Security Market Segment LS
Wednesday, 15 May 2019 10:23

CSIRO team says top websites could host malicious activity

CSIRO team says top websites could host malicious activity Image by tsmr from Pixabay

Researchers from the CSIRO's Data61 digital arm say they have found that about half of the most popular websites are at risk of malicious activity because they depend on a number of third parties for ad provision, tracking and analytics services and content distribution networks.

Further, these third-party sites could, in turn, be dependent on resources from other domains, leading to a dependency chain of more than 30 domains - all underpinned by a form of implicit trust with the original website.

And the bigger and more complex the dependency chain, the greater the threat of malicious activity, the researchers concluded.

Professor Dali Kaafar, Information Security and Privacy research leader at CSIRO’s Data61 and scientific director of Optus Macquarie University Cyber Security Hub, said that although these webs of dependency were common and due to web design decisions, the implications on security and privacy were often overlooked.

“Almost all websites today are heavily embedded with tracking components," Professor Kaafar said. "For every website you visit, you could be unknowingly loading content from potentially malicious parties and leaving a trail of your Internet activity.”

The researchers had also found that 1.2% of the third parties that were linked to the top 200,000 sites were suspicious. And, they said, JavaScript, which was generally used to improve the user experience, represented the greatest risk of malicious activity as it would execute without being detected.

“The potential threat should not be under-estimated, as suspicious content loaded on browsers can open the way to further exploits, including distributed denial of service attacks which disrupt traffic to websites, and ransomware campaigns which cost the world more than US$8 billion in 2018,” Professor Kaafar said.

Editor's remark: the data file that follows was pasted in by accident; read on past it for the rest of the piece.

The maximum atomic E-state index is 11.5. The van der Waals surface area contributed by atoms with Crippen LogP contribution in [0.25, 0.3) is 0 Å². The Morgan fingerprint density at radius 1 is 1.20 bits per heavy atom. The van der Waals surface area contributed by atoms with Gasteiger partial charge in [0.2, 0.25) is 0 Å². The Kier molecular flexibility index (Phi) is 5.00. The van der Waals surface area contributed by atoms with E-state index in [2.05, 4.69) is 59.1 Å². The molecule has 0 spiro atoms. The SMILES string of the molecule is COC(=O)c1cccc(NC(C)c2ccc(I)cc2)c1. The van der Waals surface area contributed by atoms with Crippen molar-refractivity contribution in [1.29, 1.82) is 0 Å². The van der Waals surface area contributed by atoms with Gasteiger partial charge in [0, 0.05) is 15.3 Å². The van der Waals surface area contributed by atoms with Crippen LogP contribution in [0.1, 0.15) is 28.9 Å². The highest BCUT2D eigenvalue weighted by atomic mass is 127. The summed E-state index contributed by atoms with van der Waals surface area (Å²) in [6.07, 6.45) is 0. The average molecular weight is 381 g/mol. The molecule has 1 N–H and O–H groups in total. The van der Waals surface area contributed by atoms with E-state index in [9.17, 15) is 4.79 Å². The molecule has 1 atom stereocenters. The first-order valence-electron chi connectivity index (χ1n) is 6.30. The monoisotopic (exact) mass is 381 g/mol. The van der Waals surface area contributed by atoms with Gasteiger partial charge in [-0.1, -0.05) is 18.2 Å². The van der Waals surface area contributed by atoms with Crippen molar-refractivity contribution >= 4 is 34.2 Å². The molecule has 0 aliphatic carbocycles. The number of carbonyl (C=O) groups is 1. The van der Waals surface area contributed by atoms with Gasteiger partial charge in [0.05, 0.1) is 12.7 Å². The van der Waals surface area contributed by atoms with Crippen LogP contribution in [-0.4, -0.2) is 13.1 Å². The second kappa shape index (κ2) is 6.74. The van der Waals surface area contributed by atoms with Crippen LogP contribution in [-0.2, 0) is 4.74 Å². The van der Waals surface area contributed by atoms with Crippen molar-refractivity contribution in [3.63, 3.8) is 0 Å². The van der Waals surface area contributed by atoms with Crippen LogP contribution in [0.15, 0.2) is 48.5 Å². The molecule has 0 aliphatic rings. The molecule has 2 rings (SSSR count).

“Worryingly, the original or ‘first party’ websites have little to no visibility of where these resources originate. This points to a lack of ‘trustability’ of content on the Web, and the need to better regulate the Web by introducing standardised security measures and the notion of explicit trust.”

Rectifying this issue would require the involvement of the World Wide Web Consortium and major tech firms, apart from additional research, he said.

In the interim, browser extensions like ad-blockers and JavaScript blockers would limit one's exposure to potential malicious activity.

The researchers will present their paper The Chain of Implicit Trust: An Analysis of the Web Third-party Resources Loading, at The Web Conference in San Francisco on 15 May (16 May AEDT).


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Sam Varghese

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Sam Varghese has been writing for iTWire since 2006, a year after the site came into existence. For nearly a decade thereafter, he wrote mostly about free and open source software, based on his own use of this genre of software. Since May 2016, he has been writing across many areas of technology. He has been a journalist for nearly 40 years in India (Indian Express and Deccan Herald), the UAE (Khaleej Times) and Australia (Daily Commercial News (now defunct) and The Age). His personal blog is titled Irregular Expression.



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